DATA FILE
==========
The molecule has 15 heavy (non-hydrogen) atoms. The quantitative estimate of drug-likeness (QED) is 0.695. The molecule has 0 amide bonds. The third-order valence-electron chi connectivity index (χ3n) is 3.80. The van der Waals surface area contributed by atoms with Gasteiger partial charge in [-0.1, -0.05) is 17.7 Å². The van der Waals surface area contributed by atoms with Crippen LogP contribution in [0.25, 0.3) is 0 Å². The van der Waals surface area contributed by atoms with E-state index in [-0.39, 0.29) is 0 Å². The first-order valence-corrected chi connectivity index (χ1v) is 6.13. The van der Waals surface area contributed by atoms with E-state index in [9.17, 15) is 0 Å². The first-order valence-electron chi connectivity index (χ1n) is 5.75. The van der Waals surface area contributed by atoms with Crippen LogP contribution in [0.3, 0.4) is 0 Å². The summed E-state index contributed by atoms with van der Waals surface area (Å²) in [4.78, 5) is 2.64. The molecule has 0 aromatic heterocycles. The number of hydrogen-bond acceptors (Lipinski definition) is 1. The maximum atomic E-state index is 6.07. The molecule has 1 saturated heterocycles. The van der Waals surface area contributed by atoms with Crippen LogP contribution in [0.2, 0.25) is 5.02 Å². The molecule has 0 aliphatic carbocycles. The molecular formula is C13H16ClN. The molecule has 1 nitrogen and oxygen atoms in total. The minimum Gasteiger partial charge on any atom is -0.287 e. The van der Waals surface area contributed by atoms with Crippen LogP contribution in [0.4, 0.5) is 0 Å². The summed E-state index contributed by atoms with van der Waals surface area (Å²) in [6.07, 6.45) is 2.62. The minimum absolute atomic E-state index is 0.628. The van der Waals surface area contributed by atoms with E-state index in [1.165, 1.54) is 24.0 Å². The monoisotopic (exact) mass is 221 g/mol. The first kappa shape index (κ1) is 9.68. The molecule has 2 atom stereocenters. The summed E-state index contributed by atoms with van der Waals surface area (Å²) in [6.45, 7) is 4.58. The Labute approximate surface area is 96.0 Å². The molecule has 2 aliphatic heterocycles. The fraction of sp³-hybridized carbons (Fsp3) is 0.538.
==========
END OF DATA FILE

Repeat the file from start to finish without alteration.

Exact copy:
The molecule has 15 heavy (non-hydrogen) atoms. The quantitative estimate of drug-likeness (QED) is 0.695. The molecule has 0 amide bonds. The third-order valence-electron chi connectivity index (χ3n) is 3.80. The van der Waals surface area contributed by atoms with Gasteiger partial charge in [-0.1, -0.05) is 17.7 Å². The van der Waals surface area contributed by atoms with Crippen LogP contribution in [0.25, 0.3) is 0 Å². The van der Waals surface area contributed by atoms with E-state index in [-0.39, 0.29) is 0 Å². The first-order valence-corrected chi connectivity index (χ1v) is 6.13. The van der Waals surface area contributed by atoms with E-state index in [9.17, 15) is 0 Å². The first-order valence-electron chi connectivity index (χ1n) is 5.75. The van der Waals surface area contributed by atoms with Crippen LogP contribution in [0.3, 0.4) is 0 Å². The summed E-state index contributed by atoms with van der Waals surface area (Å²) in [4.78, 5) is 2.64. The molecule has 0 aromatic heterocycles. The number of hydrogen-bond acceptors (Lipinski definition) is 1. The maximum atomic E-state index is 6.07. The molecule has 1 saturated heterocycles. The van der Waals surface area contributed by atoms with Crippen LogP contribution in [0.2, 0.25) is 5.02 Å². The molecule has 0 aliphatic carbocycles. The molecular formula is C13H16ClN. The molecule has 1 nitrogen and oxygen atoms in total. The minimum Gasteiger partial charge on any atom is -0.287 e. The van der Waals surface area contributed by atoms with Crippen LogP contribution in [0.4, 0.5) is 0 Å². The summed E-state index contributed by atoms with van der Waals surface area (Å²) in [6.07, 6.45) is 2.62. The minimum absolute atomic E-state index is 0.628. The van der Waals surface area contributed by atoms with E-state index in [1.165, 1.54) is 24.0 Å². The monoisotopic (exact) mass is 221 g/mol. The first kappa shape index (κ1) is 9.68. The molecule has 2 atom stereocenters. The summed E-state index contributed by atoms with van der Waals surface area (Å²) in [6.45, 7) is 4.58. The Labute approximate surface area is 96.0 Å². The molecule has 2 aliphatic heterocycles. The fraction of sp³-hybridized carbons (Fsp3) is 0.538.